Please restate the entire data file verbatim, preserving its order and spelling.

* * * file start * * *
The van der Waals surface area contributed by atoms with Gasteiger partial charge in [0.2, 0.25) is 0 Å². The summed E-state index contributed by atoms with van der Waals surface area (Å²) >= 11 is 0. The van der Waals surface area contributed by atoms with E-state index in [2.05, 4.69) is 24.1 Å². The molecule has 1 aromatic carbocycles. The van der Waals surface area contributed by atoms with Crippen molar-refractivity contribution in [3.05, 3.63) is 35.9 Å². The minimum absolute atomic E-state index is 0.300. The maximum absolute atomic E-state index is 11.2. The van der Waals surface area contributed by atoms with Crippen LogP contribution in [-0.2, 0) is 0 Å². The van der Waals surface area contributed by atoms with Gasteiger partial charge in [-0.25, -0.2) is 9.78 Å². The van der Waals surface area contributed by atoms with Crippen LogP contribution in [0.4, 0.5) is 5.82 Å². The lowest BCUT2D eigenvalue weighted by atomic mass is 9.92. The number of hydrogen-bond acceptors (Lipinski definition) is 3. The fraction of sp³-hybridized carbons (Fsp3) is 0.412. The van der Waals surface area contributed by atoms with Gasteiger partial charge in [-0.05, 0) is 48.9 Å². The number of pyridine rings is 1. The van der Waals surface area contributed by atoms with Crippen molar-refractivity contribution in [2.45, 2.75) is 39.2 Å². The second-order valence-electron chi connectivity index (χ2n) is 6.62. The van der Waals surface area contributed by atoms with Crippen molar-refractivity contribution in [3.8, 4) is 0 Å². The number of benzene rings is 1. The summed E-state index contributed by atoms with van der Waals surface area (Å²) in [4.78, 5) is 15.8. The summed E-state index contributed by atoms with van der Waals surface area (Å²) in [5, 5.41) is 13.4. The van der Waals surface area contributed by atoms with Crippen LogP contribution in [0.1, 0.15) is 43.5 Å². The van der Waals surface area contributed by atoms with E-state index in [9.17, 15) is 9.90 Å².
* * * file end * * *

The van der Waals surface area contributed by atoms with Gasteiger partial charge in [0.2, 0.25) is 0 Å². The summed E-state index contributed by atoms with van der Waals surface area (Å²) >= 11 is 0. The van der Waals surface area contributed by atoms with E-state index in [2.05, 4.69) is 24.1 Å². The molecule has 1 aromatic carbocycles. The van der Waals surface area contributed by atoms with Crippen molar-refractivity contribution in [3.05, 3.63) is 35.9 Å². The minimum absolute atomic E-state index is 0.300. The maximum absolute atomic E-state index is 11.2. The van der Waals surface area contributed by atoms with Crippen LogP contribution in [-0.2, 0) is 0 Å². The van der Waals surface area contributed by atoms with Gasteiger partial charge in [-0.25, -0.2) is 9.78 Å². The van der Waals surface area contributed by atoms with Crippen LogP contribution in [0.4, 0.5) is 5.82 Å². The lowest BCUT2D eigenvalue weighted by atomic mass is 9.92. The number of hydrogen-bond acceptors (Lipinski definition) is 3. The fraction of sp³-hybridized carbons (Fsp3) is 0.412. The van der Waals surface area contributed by atoms with Gasteiger partial charge in [-0.05, 0) is 48.9 Å². The number of pyridine rings is 1. The van der Waals surface area contributed by atoms with Crippen molar-refractivity contribution in [2.45, 2.75) is 39.2 Å². The second-order valence-electron chi connectivity index (χ2n) is 6.62. The van der Waals surface area contributed by atoms with Crippen molar-refractivity contribution in [3.8, 4) is 0 Å². The number of benzene rings is 1. The summed E-state index contributed by atoms with van der Waals surface area (Å²) in [4.78, 5) is 15.8. The summed E-state index contributed by atoms with van der Waals surface area (Å²) in [5, 5.41) is 13.4. The van der Waals surface area contributed by atoms with Crippen LogP contribution in [0.1, 0.15) is 43.5 Å². The van der Waals surface area contributed by atoms with E-state index in [9.17, 15) is 9.90 Å².